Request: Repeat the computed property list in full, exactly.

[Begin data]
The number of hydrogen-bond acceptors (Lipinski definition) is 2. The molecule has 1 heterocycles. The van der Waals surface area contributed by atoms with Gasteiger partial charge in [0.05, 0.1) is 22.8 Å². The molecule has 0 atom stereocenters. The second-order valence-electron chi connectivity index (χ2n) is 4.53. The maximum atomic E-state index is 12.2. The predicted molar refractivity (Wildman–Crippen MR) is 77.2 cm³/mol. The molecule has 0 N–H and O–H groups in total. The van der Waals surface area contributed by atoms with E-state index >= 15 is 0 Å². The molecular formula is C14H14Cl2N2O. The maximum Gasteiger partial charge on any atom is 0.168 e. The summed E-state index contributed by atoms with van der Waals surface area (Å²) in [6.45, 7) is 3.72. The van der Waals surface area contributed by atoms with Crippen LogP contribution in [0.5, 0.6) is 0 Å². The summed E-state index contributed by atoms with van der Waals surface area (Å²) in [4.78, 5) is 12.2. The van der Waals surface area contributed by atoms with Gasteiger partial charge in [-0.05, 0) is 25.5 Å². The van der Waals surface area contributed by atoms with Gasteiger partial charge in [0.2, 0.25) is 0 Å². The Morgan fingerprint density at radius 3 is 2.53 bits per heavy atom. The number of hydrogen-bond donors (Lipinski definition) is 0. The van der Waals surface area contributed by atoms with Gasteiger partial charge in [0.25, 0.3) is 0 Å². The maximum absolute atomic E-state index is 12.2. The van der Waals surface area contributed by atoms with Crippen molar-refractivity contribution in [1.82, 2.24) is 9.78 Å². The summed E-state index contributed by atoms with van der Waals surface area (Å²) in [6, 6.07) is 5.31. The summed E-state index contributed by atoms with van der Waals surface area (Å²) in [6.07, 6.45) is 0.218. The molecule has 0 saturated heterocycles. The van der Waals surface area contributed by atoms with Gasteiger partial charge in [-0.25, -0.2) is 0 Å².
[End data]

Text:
The number of hydrogen-bond acceptors (Lipinski definition) is 2. The molecule has 1 heterocycles. The van der Waals surface area contributed by atoms with Gasteiger partial charge in [0.05, 0.1) is 22.8 Å². The molecule has 0 atom stereocenters. The second-order valence-electron chi connectivity index (χ2n) is 4.53. The maximum atomic E-state index is 12.2. The predicted molar refractivity (Wildman–Crippen MR) is 77.2 cm³/mol. The molecule has 0 N–H and O–H groups in total. The van der Waals surface area contributed by atoms with E-state index >= 15 is 0 Å². The molecular formula is C14H14Cl2N2O. The maximum Gasteiger partial charge on any atom is 0.168 e. The summed E-state index contributed by atoms with van der Waals surface area (Å²) in [6.45, 7) is 3.72. The van der Waals surface area contributed by atoms with Crippen LogP contribution in [0.5, 0.6) is 0 Å². The summed E-state index contributed by atoms with van der Waals surface area (Å²) in [4.78, 5) is 12.2. The van der Waals surface area contributed by atoms with Gasteiger partial charge in [-0.05, 0) is 25.5 Å². The van der Waals surface area contributed by atoms with Gasteiger partial charge in [0.2, 0.25) is 0 Å². The Morgan fingerprint density at radius 3 is 2.53 bits per heavy atom. The number of hydrogen-bond donors (Lipinski definition) is 0. The van der Waals surface area contributed by atoms with Gasteiger partial charge in [0.25, 0.3) is 0 Å². The maximum absolute atomic E-state index is 12.2. The van der Waals surface area contributed by atoms with Crippen molar-refractivity contribution in [1.82, 2.24) is 9.78 Å². The summed E-state index contributed by atoms with van der Waals surface area (Å²) in [6, 6.07) is 5.31. The summed E-state index contributed by atoms with van der Waals surface area (Å²) in [6.07, 6.45) is 0.218. The molecule has 0 saturated heterocycles. The van der Waals surface area contributed by atoms with Gasteiger partial charge in [-0.25, -0.2) is 0 Å².